Read the full story here:

Travis Kalanick’s stealth $5 billion startup, CloudKitchens, is Uber all over again, ruled by a ‘temple of bros,’ insiders say


Quote of the week:

“The work got harder when everyone went remote, but life got harder, too. It’s been really stressful.”

Dustin Moskovitz Asana

– Asana cofounder Dustin Moskovitz discusses his company’s office-centric plan for employees after the pandemic ends, in an exclusive interview with Insider.


Snapshot: Amazon Salon

Amazon has gone from selling books online to delivering groceries to your doorstep, producing movies and building flying drones. So why not open a hair salon?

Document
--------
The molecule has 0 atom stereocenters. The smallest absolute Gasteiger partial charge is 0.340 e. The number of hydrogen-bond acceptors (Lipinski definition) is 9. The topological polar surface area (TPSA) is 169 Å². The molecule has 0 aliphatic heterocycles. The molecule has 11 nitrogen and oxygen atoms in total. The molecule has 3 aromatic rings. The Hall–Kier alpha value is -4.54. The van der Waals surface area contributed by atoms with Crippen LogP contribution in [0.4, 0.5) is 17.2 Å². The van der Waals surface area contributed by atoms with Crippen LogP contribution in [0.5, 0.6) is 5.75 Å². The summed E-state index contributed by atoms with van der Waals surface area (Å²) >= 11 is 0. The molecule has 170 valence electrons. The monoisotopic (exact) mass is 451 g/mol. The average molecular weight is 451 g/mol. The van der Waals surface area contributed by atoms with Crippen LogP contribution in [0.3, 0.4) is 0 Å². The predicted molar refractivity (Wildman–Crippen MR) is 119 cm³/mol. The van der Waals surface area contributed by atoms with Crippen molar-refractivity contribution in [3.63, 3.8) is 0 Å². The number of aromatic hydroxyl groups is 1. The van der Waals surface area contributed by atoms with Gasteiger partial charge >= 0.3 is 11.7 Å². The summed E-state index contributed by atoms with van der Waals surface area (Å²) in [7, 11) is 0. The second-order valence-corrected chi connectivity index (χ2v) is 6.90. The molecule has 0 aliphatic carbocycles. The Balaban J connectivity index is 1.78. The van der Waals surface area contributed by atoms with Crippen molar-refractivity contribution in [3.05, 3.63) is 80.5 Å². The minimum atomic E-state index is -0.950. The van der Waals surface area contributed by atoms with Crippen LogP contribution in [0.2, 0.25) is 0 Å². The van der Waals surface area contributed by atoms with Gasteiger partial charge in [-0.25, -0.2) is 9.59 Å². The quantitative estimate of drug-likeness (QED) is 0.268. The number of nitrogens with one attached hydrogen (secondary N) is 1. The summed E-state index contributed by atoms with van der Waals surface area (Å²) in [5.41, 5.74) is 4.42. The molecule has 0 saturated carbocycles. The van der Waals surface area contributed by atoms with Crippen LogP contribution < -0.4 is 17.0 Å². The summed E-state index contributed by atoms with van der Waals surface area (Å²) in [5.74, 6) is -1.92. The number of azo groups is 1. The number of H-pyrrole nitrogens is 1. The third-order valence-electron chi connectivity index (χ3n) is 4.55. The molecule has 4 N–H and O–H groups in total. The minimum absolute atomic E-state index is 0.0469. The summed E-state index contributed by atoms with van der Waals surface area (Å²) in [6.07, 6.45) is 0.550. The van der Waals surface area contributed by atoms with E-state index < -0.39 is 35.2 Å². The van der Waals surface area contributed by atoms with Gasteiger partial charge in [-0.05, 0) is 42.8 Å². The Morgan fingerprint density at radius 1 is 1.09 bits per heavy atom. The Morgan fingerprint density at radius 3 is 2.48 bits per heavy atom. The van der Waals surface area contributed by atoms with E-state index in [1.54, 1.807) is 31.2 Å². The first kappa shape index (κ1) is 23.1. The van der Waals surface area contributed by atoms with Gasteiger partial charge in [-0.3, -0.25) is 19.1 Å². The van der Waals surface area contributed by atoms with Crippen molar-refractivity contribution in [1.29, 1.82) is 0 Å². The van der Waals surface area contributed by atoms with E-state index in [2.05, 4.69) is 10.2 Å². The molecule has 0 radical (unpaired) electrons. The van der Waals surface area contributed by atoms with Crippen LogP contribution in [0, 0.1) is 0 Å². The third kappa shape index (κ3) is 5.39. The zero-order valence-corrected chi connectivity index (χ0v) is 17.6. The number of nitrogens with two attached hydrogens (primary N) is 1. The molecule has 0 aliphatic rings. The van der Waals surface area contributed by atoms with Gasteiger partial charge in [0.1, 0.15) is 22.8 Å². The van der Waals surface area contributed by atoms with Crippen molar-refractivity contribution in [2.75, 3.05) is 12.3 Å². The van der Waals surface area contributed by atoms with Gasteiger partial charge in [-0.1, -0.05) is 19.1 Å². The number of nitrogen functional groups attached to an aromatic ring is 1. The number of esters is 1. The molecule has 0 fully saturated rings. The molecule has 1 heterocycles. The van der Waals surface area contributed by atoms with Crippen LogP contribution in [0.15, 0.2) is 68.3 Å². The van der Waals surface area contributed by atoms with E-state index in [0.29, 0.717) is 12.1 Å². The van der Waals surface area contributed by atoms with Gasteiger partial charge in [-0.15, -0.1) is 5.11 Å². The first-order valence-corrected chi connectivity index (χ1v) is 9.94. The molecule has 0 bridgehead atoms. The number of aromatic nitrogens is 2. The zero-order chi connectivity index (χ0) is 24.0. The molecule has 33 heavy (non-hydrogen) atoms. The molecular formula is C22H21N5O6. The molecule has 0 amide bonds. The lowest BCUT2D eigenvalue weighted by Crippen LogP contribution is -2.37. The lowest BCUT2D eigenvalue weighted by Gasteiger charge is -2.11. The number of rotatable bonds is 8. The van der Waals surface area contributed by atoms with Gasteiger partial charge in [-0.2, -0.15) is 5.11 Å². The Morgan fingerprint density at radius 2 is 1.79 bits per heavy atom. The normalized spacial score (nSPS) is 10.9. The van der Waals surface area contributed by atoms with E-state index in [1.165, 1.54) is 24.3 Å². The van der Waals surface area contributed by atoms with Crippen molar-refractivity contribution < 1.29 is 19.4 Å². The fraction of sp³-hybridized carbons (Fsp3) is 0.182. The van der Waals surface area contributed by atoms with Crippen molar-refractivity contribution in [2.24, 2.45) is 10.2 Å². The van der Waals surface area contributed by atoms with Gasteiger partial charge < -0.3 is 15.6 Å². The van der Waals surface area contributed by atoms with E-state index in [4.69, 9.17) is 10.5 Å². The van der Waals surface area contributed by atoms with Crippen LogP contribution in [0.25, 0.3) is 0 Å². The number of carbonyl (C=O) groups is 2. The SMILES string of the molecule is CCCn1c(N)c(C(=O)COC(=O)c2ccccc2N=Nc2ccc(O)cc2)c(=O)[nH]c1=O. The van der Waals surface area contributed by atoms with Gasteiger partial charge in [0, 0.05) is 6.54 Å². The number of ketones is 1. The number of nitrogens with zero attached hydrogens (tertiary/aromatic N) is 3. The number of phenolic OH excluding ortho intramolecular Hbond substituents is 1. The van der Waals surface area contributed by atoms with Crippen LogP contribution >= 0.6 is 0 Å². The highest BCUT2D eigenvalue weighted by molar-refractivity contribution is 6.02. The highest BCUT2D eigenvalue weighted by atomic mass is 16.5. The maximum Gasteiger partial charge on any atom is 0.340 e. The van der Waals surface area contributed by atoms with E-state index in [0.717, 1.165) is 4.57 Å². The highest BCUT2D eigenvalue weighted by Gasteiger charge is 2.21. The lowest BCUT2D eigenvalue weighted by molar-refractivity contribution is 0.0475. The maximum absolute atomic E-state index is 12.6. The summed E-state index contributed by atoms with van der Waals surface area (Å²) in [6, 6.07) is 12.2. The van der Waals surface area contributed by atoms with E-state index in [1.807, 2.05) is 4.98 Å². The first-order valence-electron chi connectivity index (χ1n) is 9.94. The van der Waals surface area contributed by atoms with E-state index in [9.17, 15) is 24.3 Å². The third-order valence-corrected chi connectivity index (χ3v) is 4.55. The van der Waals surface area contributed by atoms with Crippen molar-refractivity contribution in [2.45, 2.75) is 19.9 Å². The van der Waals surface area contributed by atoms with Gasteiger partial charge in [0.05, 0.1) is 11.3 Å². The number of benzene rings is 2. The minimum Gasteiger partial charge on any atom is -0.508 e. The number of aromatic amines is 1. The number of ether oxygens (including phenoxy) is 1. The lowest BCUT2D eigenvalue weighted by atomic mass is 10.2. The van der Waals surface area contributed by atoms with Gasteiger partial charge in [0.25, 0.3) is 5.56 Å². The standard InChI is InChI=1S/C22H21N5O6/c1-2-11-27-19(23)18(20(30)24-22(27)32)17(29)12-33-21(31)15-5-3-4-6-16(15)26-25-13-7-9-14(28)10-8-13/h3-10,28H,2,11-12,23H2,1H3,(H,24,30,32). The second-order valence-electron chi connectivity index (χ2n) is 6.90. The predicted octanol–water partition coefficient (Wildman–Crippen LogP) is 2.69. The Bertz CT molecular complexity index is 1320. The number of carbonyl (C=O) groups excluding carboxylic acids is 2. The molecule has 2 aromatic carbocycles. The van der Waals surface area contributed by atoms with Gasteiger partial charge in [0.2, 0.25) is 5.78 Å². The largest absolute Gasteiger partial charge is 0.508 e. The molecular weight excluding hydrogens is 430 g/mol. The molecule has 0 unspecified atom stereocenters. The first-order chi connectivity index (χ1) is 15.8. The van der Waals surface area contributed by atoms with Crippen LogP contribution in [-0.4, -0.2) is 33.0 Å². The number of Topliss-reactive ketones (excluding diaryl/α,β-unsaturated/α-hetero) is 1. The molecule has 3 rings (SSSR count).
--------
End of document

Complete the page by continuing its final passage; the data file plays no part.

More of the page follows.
According to the company’s announcement, visitors to Amazon Salon will be able to do things like use augmented reality technology to experiment with different hair colors before deciding on a style and buying hair care products on Amazon Kindle tablets during their treatments.

Amazon Salon

There’s only one Amazon Salon and you’ll need to go to London’s Spitalfields neighborhood to try it.

Don’t expect Amazon employees to get hands-on with your hair – a team of professional stylists from the city’s Neville Hair & Beauty Salon will handle that part. Still, given Amazon founder Jeff Bezos’ thing for robots, it doesn’t take a big leap of imagination to envision future haircuts that don’t involve human hands at all.


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Startup founders, VCs, and lawyers open up about the dark world of dirty term sheets, where shrewd investors screw them over

Google’s college-alternative programs have already trained 50,000 people. Silicon Valley hiring needs to catch up.